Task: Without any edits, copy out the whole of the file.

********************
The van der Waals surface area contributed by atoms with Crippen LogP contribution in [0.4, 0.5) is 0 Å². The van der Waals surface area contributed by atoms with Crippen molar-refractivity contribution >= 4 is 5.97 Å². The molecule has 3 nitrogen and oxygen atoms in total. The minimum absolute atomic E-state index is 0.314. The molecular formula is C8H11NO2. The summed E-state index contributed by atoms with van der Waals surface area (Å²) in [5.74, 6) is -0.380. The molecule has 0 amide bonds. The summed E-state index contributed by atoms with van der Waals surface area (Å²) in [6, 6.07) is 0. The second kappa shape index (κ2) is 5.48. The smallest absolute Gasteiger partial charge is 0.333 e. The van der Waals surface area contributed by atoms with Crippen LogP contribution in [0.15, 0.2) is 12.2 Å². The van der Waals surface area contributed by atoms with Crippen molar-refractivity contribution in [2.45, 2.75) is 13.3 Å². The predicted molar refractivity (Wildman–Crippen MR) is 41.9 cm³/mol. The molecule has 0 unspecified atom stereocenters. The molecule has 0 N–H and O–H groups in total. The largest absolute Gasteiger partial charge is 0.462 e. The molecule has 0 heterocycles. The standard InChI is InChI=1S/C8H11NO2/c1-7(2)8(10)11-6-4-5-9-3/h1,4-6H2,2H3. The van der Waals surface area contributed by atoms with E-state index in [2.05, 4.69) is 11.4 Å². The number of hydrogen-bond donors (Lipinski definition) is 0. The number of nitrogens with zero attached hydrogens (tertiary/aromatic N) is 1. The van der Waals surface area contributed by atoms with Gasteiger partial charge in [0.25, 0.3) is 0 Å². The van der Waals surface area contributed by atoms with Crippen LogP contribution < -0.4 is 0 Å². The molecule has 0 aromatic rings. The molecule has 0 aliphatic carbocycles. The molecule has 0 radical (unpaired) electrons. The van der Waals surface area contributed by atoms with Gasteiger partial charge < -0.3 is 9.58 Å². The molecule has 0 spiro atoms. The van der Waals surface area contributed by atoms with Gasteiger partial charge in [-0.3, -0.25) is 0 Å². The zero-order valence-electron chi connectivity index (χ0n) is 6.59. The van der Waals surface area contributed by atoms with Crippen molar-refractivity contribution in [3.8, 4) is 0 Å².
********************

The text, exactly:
The van der Waals surface area contributed by atoms with Crippen LogP contribution in [0.4, 0.5) is 0 Å². The van der Waals surface area contributed by atoms with Crippen molar-refractivity contribution >= 4 is 5.97 Å². The molecule has 3 nitrogen and oxygen atoms in total. The minimum absolute atomic E-state index is 0.314. The molecular formula is C8H11NO2. The summed E-state index contributed by atoms with van der Waals surface area (Å²) in [5.74, 6) is -0.380. The molecule has 0 amide bonds. The summed E-state index contributed by atoms with van der Waals surface area (Å²) in [6, 6.07) is 0. The second kappa shape index (κ2) is 5.48. The smallest absolute Gasteiger partial charge is 0.333 e. The van der Waals surface area contributed by atoms with Crippen LogP contribution in [0.15, 0.2) is 12.2 Å². The van der Waals surface area contributed by atoms with Crippen molar-refractivity contribution in [2.45, 2.75) is 13.3 Å². The predicted molar refractivity (Wildman–Crippen MR) is 41.9 cm³/mol. The molecule has 0 unspecified atom stereocenters. The molecule has 0 N–H and O–H groups in total. The largest absolute Gasteiger partial charge is 0.462 e. The molecule has 0 heterocycles. The standard InChI is InChI=1S/C8H11NO2/c1-7(2)8(10)11-6-4-5-9-3/h1,4-6H2,2H3. The van der Waals surface area contributed by atoms with E-state index in [2.05, 4.69) is 11.4 Å². The number of hydrogen-bond donors (Lipinski definition) is 0. The number of nitrogens with zero attached hydrogens (tertiary/aromatic N) is 1. The van der Waals surface area contributed by atoms with Gasteiger partial charge in [0.25, 0.3) is 0 Å². The van der Waals surface area contributed by atoms with Crippen LogP contribution < -0.4 is 0 Å². The molecule has 0 aromatic rings. The molecule has 0 aliphatic carbocycles. The molecule has 0 radical (unpaired) electrons. The van der Waals surface area contributed by atoms with Gasteiger partial charge < -0.3 is 9.58 Å². The molecule has 0 spiro atoms. The van der Waals surface area contributed by atoms with Gasteiger partial charge in [-0.3, -0.25) is 0 Å². The zero-order valence-electron chi connectivity index (χ0n) is 6.59. The van der Waals surface area contributed by atoms with Crippen molar-refractivity contribution in [3.8, 4) is 0 Å².